“I don’t feel thankful to the universe. It’s mean.” Yes, I actually said those words. I was in Buenos Aires, a city I dreamed of since playing ‘Where in the World is Carmen Sandiego’ as a child, and I was having a strop. Steve was in San Francisco talking about the splendour of the universe and I was metaphorically stamping my foot because I had no idea what to do with my life.
In fact, I was so clouded by trying to work out what I should be doing, and dwelling on what had happened before, that I had stopped being able to see what was happening right there and then.
The force of habit
That scene happened a few weeks back, during my five weeks alone in Buenos Aires, and a little over a month into our trip. Up until then, I had been caught up in the excitement of leaving but, when left to my own devices in the city, I panicked. What was I doing? Why had I left a respectable and coveted job? How was I going to make a living? Was I being grossly irresponsible?
I started to look for freelance jobs in work I knew I could do but didn’t like. I was re-creating a life I could have had in London. I was turning to safety and it was making me miserable. This wasn’t how the great escape was meant to play out.
Then one Sunday, as I stepped out onto a sunny autumn day in Palermo and shared some maté and Spanish chatter with my housemate, I looked out from my cloud of anxiety and rediscovered where I was and what I was doing. I woke up to the moment and rejoiced in it.
Leaving is only the first step
I’m here on this journey because I wasn’t satisfied in London. I had an inkling and an itch to explore. It was a risk leaving the UK and the secure path I’d safely paved, but that was only the first step. Once in the dream, it wasn’t a magical transformation into perfection. I may be in incredible surroundings but I still have my habits and anxieties, my past, and my concerns for the future. Having stepped off the pavement, the possibilities of what I could do are mind-boggling, and sometimes the temptation back to habit is strong – but my desire to find something else is stronger.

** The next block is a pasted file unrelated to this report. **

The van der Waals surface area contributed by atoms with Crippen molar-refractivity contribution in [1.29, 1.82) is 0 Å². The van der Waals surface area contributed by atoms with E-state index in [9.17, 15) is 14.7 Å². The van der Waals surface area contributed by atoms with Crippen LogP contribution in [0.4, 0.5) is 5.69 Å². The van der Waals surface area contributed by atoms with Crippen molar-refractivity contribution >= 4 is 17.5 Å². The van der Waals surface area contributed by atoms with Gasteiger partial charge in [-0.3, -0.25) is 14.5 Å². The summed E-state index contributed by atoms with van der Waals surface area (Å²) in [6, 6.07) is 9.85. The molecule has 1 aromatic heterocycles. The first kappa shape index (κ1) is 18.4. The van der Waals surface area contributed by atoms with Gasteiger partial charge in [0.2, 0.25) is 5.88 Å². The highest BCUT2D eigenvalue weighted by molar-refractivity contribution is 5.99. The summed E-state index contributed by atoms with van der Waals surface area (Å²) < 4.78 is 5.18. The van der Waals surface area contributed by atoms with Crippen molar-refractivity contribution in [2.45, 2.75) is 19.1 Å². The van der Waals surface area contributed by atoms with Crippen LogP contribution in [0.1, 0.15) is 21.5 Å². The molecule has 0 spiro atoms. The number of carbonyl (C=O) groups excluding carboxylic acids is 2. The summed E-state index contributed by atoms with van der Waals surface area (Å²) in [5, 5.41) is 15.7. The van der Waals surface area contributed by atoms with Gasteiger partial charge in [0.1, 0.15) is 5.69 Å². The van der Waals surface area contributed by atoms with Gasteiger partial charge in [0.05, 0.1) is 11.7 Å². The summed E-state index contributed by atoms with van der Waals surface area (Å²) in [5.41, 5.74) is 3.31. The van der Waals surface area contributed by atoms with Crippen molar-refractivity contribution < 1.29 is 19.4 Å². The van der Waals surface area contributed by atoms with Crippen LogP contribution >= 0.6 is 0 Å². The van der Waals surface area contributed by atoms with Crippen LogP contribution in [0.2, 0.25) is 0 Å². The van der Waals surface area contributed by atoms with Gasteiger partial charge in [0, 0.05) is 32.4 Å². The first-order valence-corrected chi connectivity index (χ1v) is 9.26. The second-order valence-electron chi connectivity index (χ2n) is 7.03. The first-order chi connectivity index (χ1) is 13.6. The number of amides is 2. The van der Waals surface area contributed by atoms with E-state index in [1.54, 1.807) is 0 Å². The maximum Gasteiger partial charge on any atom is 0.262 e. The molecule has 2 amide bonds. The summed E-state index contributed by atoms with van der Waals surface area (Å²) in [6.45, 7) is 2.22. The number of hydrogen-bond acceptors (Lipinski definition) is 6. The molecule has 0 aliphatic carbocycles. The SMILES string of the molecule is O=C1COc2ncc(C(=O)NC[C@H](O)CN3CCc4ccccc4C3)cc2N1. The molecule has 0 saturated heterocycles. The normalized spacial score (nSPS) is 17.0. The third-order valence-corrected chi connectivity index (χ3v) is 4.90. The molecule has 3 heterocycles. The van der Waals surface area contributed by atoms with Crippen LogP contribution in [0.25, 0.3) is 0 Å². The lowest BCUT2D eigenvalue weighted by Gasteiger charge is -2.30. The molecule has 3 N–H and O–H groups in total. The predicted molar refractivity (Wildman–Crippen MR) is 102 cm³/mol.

That day in Buenos Aires as I struggled with the biggest of questions – ‘what do I want to do with my life’ – and vented my frustration on the universe, I was caught in a muddle of impatience. The answer to that question can only come from learning what makes you happy right now. So my resolution is to learn to live in the moment. For me, that doesn’t mean not having goals or responsibilities. I still need to work and think about making a living, but my priority is to make sure that’s what I want to do, rather than what I think I should. So I’ve stopped trawling the freelance sites and have started work on my blogs and another idea I have been quietly thinking of for some time. It may or may not work, and it’s a risk, but right now, in this moment, it’s my dream and I’m granting myself the time to try and realise that.
So here’s to less tantrums and mighty thanks to the universe.
Have you had similar struggles on your travels?